Faculty & Staff Accolades- November 2017

Accolades celebrate the professional achievements of the faculty and staff in the College of Science. The following accolades were published for the month of November 2017 on News at Mason.

Four team proposals were selected as finalists to present in an open review session on December 1st for the 2017 Trans-Disciplinary Center for Advanced Study Competition. The College of Science Centers chosen included the DataLab – Center for Translational Data Science: Tracy Mason, Dieter Pfoser, Matthias Renz, Nektaria Tryfona, and Iosif Vaisman; GMU Forensic Behavior and Identity Analysis Center: Steve Burmesiter, Joseph Dizzino, Mary Ellen O’Toole; Mason Center for Advanced Study of Social Complexity Science and Technology: Caludio Cioffi-Revilla, Andrew Crooks, Christiana Stan, Michael Summers and Qing Tian; Quantum Materials and Center: James Glasbrenner, Karen Sauer, Ming Tian, Patrick Vora and Erhai Zhao. All teams included University colleagues from other units.  

Ancha Baranova, School of Systems Biology, co-authored papers in PLOS One and BMC Med Genomics, and delivered an invited talk at Precision Medicine 2017 in Berlin, Germany.

Natalie Burls, Atmospheric, Oceanic and Earth Sciences, co-published two papers in National Academy of Sciences: Wetter subtropics in a warmer world: contrasting past and future hydrological cycles” and “Active Pacific meridional overturning circulation (PMOC) during the warm Pliocene” in Science Advances. She was also interviewed about her work on Pliocene research which was published in Science News.

Kim De Mutsert, Environmental Science and Policy, accepted the invitation by the Editor-in-Chief of the Journal Ecological Modelling to join the Ecological Modelling Editorial Board. Ecological Modelling is one of the top journals in the field of Environmental Science and Policy.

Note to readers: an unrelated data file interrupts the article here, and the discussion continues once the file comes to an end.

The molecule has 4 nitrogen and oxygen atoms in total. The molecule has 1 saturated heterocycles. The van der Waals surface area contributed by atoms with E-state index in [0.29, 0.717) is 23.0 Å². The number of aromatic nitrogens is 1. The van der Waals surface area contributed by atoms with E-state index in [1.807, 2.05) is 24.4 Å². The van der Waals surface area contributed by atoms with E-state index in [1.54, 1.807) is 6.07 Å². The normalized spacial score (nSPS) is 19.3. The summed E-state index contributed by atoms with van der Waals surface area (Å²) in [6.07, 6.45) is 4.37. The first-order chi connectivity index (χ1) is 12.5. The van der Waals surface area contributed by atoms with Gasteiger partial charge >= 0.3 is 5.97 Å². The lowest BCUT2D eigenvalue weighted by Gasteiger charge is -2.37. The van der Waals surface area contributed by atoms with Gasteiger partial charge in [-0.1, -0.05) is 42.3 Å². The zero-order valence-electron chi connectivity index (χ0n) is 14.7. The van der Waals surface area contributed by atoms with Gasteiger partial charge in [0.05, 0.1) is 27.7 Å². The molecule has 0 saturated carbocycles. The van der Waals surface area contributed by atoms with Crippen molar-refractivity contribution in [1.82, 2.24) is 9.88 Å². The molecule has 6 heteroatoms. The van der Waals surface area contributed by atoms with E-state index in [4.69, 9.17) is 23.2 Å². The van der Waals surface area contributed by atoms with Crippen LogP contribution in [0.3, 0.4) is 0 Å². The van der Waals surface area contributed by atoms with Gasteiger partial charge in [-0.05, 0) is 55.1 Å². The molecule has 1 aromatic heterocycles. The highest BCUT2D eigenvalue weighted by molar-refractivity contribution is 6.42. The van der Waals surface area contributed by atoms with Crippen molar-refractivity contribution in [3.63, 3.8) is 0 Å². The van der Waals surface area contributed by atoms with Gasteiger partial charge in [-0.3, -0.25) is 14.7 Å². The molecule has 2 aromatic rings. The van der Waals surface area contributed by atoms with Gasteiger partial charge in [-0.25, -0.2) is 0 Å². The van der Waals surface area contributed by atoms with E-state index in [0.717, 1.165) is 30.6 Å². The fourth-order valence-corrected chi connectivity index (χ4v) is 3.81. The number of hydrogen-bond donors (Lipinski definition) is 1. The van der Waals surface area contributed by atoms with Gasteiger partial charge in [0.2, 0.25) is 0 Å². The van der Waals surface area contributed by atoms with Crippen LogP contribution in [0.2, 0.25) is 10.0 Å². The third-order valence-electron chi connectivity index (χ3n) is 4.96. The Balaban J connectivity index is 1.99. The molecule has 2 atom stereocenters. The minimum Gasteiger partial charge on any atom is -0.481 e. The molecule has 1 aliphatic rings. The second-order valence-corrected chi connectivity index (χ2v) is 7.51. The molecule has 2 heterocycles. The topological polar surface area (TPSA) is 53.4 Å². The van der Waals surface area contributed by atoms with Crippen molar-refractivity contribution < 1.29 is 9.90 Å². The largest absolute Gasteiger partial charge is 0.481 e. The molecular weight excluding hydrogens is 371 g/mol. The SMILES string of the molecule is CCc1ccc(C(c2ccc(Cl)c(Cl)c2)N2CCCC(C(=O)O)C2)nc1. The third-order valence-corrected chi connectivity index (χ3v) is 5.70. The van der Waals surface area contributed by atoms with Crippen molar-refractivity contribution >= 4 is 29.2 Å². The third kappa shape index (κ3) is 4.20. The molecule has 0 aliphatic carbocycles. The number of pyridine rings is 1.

Harold Geller, Physics and Astronomy, contributed to the Skype-a-Scientist Program in which he spoke via Skype to a 6th grade class in Chicago, Illinois and to a 6th grade class in Virginia Beach, Virginia. Geller also led a workshop for K-12 teachers at the Virginia Association of Science Teachers Professional Development Institute in Roanoke, Virginia, in which he focused on how teachers could demonstrate energy concepts, including concepts related to renewable energy resources. He also gave a speech about the Observatory during George Mason University’s Family Weekend. 40 guests of George Mason visited the observatory and were able to observe the night sky.

Robert Hazen, Atmospheric, Oceanic and Earth Sciences, was elected as a foreign honorary member of the Russian Mineralogical Society. Hazen is the 14th American mineralogist to receive this honor in the 200-year history of the RMS.

R. Christian Jones, Environmental Science and Policy, was awarded $4,357 by the City of Fairfax for City of Fairfax Monitoring Program.

Kylene Kehn-Hall, School of Systems Biology, National Center for Biodefense and Infectious Diseases, was awarded $706,898 by Tasso Inc. for The HemoLink; A universal platform for blood collection, stabilization, and shipping.

John Kwiatkowski, The Center for Earth Observing and Space Research, has been awarded the 2017 Robert H.Goddard Award for Science.

Lance Liotta, School of Systems Biology, Center for Applied Proteomics and Molecular Medicine, was awarded $37,830 by the Columbia University for Novel Protein Risk Markers for Lung Cancer.

Emanuel Petricoin, School of Systems Biology, Center for Applied Proteomics and Molecular Medicine, was awarded $257,447 by the Henry Jackson Foundation for Murtha Cancer Center Clinical Proteomics Platform- RPPA Assessment in the APOLLO Program, $298,506 by AbbVie Inc. for Reverse Phase Protein Arrays (RPPA) on Tumor Tissues Collected from M15-913 Clinical Trial and Preclinical Studies, and $10,000 by the University of Texas MD Anderson Cancer Center for Salivary Proteomic Analysis for Biomarkers of Renal Cancer.

Peter Plavchan, Physics and Astronomy, was awarded a $106,017 grant by Jet Propulsion Laboratory for Simulations of Radial Velocity Pre-Cursor Survey Yield for Future Direct Imaging Missions.

Shobita Satyapal, Physics and Astronomy, along with other researchers, conducted a study discovering 10 feeding supermassive black holes. Each of the five pairs of black holes is a result of the collision.

Karen Sauer, Physics and Astronomy, was awarded $147, 303 by Chemring Sensors & Electronic Systems for Development of Compact RF Atomic Magnetometers with Sub-ft Sensitivity.

Chawoei (Phil) Yang, Geography and Geoinformation Science, was awarded $114,580 by Zhejiang Administration of Surveying Mapping for Zhejiang Training Program, and $54,450 by Shaanxi Administration of Surveying for Training on the Development of Advanced Mapping and Geo-Information Technologies for Shaanxi Administration of Surveying, Mapping and Geoinformation (SASMG).